As you know, an iterator is a reference to an element in a data structure (or container). The concept and use of iterators is influenced by more primordial concepts like pointers and arrays. You will usually not need to use pointers or arrays, but the time will inevitably come when you will need to use them to fix bugs or performance bottlenecks.

In this reading, we will explore the ugly truths of what belongs to the realm of "low-level programming".


The most difficult concept for beginning computer science students to grasp is Pointers, yet it is the most fundamental building block of computer software. Many programming languages that are considered difficult to use reveal the concept of pointers while the easier programming languages have chosen to conceal this concept from the programmer.

Whether a programming language reveals or conceals the concept of pointers does not affect the reality that pointers are always in action when the source code is executing.

So what is a pointer? A pointer is the location of a variable in your program, it is synonomous with a memory address. You may access a variable through a pointer or you can assign a pointer to the location of a different variable.

You can have multiple pointers refer to the same variable, thus enabling seperate functions to operate on one variable.

References are a closely related concept to pointers, so if you already know how references work then understanding pointers should be easier. Let's start by looking at two snippets of code that have the same effect:

This example uses a reference:

int x = 5; int& r = x; r = 6; cout << x << endl; ++x; cout << r << endl;

This example uses a pointer:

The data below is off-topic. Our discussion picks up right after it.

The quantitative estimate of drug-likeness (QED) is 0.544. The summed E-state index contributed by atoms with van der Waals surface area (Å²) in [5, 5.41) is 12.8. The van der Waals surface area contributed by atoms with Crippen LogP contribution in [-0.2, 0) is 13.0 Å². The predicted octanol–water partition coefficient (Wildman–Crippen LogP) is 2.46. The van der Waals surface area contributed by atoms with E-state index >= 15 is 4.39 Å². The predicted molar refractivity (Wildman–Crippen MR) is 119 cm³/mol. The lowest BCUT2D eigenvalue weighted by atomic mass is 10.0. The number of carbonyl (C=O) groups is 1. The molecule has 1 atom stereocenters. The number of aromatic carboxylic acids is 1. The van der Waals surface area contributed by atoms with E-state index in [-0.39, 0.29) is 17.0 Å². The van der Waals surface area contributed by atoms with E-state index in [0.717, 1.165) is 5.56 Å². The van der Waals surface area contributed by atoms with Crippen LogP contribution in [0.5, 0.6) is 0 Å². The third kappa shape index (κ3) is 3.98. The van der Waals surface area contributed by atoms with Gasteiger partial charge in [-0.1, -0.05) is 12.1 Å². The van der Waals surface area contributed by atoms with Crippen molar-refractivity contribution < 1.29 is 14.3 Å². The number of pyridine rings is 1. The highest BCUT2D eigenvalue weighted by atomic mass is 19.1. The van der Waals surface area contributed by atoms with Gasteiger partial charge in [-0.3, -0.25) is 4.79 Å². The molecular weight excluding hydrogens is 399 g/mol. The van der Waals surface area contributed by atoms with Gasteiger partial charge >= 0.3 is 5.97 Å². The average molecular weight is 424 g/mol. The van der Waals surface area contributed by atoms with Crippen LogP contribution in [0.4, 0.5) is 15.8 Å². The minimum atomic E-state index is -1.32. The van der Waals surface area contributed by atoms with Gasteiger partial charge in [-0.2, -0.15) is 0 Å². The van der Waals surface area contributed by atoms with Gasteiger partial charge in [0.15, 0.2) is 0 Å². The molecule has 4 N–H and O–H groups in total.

int x = 5; int* p = &x; *p = 6; cout << x << endl; ++x; cout << *p << endl;

Both examples display the integer values 6 and 7. Although it appears that references fulfill the same basic purpose as pointers and are easier to use, they come with a disadvantage: references must be bound to a variable the moment they are created and cannot be unbound.

A pointer, on the other hand, can be rebound to a new variable at any time. The statement int* p = &x means "create integer pointer p and assign it to the address of x". The & operator is known as the address-of operator: when used on a variable, it returns a pointer to that variable. Remember that a pointer is simply a memory address, thus getting the address of a variable is the same as getting a pointer to a variable.

The address-of operator works on any variable, including pointer variables. Taking the address of an int gives you a value of type int* (integer pointer) and taking the address of a int* variable gives you a value of type int** (integer pointer pointer). The process can go on.

To access the variable being referenced by a pointer, we use the * operator (known as the dereference operator). If p is an integer pointer, then the expression *p means "get integer variable pointed to by p".


An array is a more primitive form of vector. Like a vector, it can store multiple elements and each element is indexed 0 to N-1 where N is the number of elements. Unlike a vector, an array cannot add new elements; there is no push_back member function on an array. You cannot erase elements from an array either. In fact, arrays do not have any member functions at all.

Arrays are what programmers used before vectors were invented. There is nothing wrong with using them today, using an array when you do not need the extra functionality offered by a vector can give make your program faster; but keep in mind that they are more difficult to use, especially for beginners.